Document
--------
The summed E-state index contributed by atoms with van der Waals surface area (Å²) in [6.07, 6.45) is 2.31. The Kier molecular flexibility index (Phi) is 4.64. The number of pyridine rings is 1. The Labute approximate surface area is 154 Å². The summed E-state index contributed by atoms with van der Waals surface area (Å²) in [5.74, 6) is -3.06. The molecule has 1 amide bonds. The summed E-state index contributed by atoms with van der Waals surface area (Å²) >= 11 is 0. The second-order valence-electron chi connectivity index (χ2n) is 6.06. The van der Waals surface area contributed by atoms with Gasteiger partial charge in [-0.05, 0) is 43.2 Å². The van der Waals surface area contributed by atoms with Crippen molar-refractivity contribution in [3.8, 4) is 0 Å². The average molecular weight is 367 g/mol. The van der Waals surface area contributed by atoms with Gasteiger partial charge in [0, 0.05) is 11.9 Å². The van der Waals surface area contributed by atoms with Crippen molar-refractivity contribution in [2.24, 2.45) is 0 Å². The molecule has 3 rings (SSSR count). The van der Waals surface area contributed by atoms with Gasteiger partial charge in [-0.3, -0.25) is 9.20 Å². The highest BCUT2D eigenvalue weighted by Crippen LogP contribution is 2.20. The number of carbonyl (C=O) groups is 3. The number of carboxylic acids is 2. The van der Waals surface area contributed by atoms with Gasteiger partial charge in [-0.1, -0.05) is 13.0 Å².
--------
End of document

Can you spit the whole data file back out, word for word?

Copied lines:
The summed E-state index contributed by atoms with van der Waals surface area (Å²) in [6.07, 6.45) is 2.31. The Kier molecular flexibility index (Phi) is 4.64. The number of pyridine rings is 1. The Labute approximate surface area is 154 Å². The summed E-state index contributed by atoms with van der Waals surface area (Å²) in [5.74, 6) is -3.06. The molecule has 1 amide bonds. The summed E-state index contributed by atoms with van der Waals surface area (Å²) >= 11 is 0. The second-order valence-electron chi connectivity index (χ2n) is 6.06. The van der Waals surface area contributed by atoms with Gasteiger partial charge in [-0.05, 0) is 43.2 Å². The van der Waals surface area contributed by atoms with Crippen molar-refractivity contribution in [3.8, 4) is 0 Å². The average molecular weight is 367 g/mol. The van der Waals surface area contributed by atoms with Gasteiger partial charge in [0, 0.05) is 11.9 Å². The van der Waals surface area contributed by atoms with Crippen molar-refractivity contribution in [2.24, 2.45) is 0 Å². The molecule has 3 rings (SSSR count). The van der Waals surface area contributed by atoms with Gasteiger partial charge in [-0.3, -0.25) is 9.20 Å². The highest BCUT2D eigenvalue weighted by Crippen LogP contribution is 2.20. The number of carbonyl (C=O) groups is 3. The number of carboxylic acids is 2. The van der Waals surface area contributed by atoms with Gasteiger partial charge in [-0.1, -0.05) is 13.0 Å².